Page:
Roof Tiles Clean the Air

A team of University of California, Riverside’s Bourns College of Engineering students has developed a titanium dioxide roof tile coating that removes up to 97 percent of smog-causing nitrogen oxides.The students' calculations show that 21 tons of nitrogen oxides would be eliminated daily if tiles on one million roofs were coated with their titanium dioxide mixture. The researchers coated two identical, off-the-shelf clay tiles with different amounts of titanium dioxide, a common compound found in everything from paint to food to cosmetics. The tiles were then placed inside a miniature atmospheric chamber that the students built out of wood, Teflon, and PVC piping.The chamber was connected to a source of nitrogen oxides and a device that reads concentrations of nitrogen oxides. The students used ultraviolet light to simulate sunlight, which activates the titanium dioxide and allows it to break down the nitrogen oxides. They found the titanium dioxide coated tiles removed between 88 percent and 97 percent of the nitrogen oxides.SourceAlso: Learn about Spectroscopic Determination of Trace Contaminants in High-Purity Oxygen.

Posted in: News, Remediation Technologies, Coatings & Adhesives


NASA Balloons Study Effects of Volcanic Eruption

A team of NASA and University of Wyoming scientists has ventured into the Australian bush to send a series of balloons aloft. The balloons will make measurements of a volcanic plume originating from neighboring Indonesia.The campaign, in Australia’s Northern Territory, is part of an effort to better understand the climate effects of volcanic eruptions.The KlAsh (Kelud Ash) experiment is based in Darwin, Australia, where smaller balloon payloads are being launched over the Indian Ocean. Larger balloons, with payloads that must be recovered, are being launched from Corroboree, a remote area about 60 miles south of Darwin.The larger balloon, filled with helium, measures about 115 by 65 feet when fully inflated.Almost all of the energy entering Earth’s climate system comes from the sun. Some of that energy is absorbed by the planet, while the rest is radiated back into space. Ash and sulfate reflect and absorb energy differently, and may also have different chemical impacts on the stratosphere.“Understanding those characteristics is important for climate models that include periodic volcanic activity,” said Terry Deshler, principal investigator for the University of Wyoming’s instrumentation.SourceAlso: Learn about Targeting and Monitoring of Volcanic Activity.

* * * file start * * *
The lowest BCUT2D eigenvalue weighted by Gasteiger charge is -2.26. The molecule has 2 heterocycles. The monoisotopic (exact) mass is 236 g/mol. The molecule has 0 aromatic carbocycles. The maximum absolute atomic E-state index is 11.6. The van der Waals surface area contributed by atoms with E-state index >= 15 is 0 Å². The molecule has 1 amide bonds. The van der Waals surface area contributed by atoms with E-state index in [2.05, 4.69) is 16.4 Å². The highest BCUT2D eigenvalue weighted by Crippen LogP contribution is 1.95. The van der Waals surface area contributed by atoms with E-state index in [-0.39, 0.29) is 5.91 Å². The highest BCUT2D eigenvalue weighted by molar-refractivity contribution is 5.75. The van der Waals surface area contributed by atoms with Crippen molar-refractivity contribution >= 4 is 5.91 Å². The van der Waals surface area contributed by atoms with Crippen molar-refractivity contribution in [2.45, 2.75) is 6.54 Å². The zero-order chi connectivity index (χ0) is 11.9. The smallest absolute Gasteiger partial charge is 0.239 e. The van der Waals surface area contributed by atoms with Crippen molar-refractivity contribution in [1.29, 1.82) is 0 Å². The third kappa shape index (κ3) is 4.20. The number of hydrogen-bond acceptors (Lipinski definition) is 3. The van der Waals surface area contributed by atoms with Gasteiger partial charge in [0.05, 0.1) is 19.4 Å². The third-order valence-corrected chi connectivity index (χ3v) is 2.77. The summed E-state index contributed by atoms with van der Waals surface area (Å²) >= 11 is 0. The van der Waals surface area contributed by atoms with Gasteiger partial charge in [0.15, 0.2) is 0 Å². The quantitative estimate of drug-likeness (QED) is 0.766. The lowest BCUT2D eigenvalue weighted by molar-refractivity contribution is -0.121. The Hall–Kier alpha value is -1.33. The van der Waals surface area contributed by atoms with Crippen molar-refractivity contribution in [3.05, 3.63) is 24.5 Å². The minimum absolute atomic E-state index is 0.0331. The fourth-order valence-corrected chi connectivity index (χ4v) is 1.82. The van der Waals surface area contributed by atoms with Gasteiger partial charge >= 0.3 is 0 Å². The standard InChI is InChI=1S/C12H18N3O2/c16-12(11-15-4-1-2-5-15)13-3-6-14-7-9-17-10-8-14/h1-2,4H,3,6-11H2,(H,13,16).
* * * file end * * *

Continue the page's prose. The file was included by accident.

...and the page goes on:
Posted in: News, Environmental Monitoring, Monitoring


New Rotary Sensor Keeps Conveyor Belts Running Smoothly

Rotary sensors can help determine the position of a moveable body in relation to an axis. They are essential to the smooth running of car engines in the automotive industry, for example. In factories, goods and products are transported from one processing station to the next via conveyor belt. For the transfer from one belt to the next to run smoothly, it must take place precisely at a specific position, which means knowing the relative position of objects on the conveyor belts as they move towards each other. This can be determined from the angle of rotation, which refers to the position of a moveable body to an axis.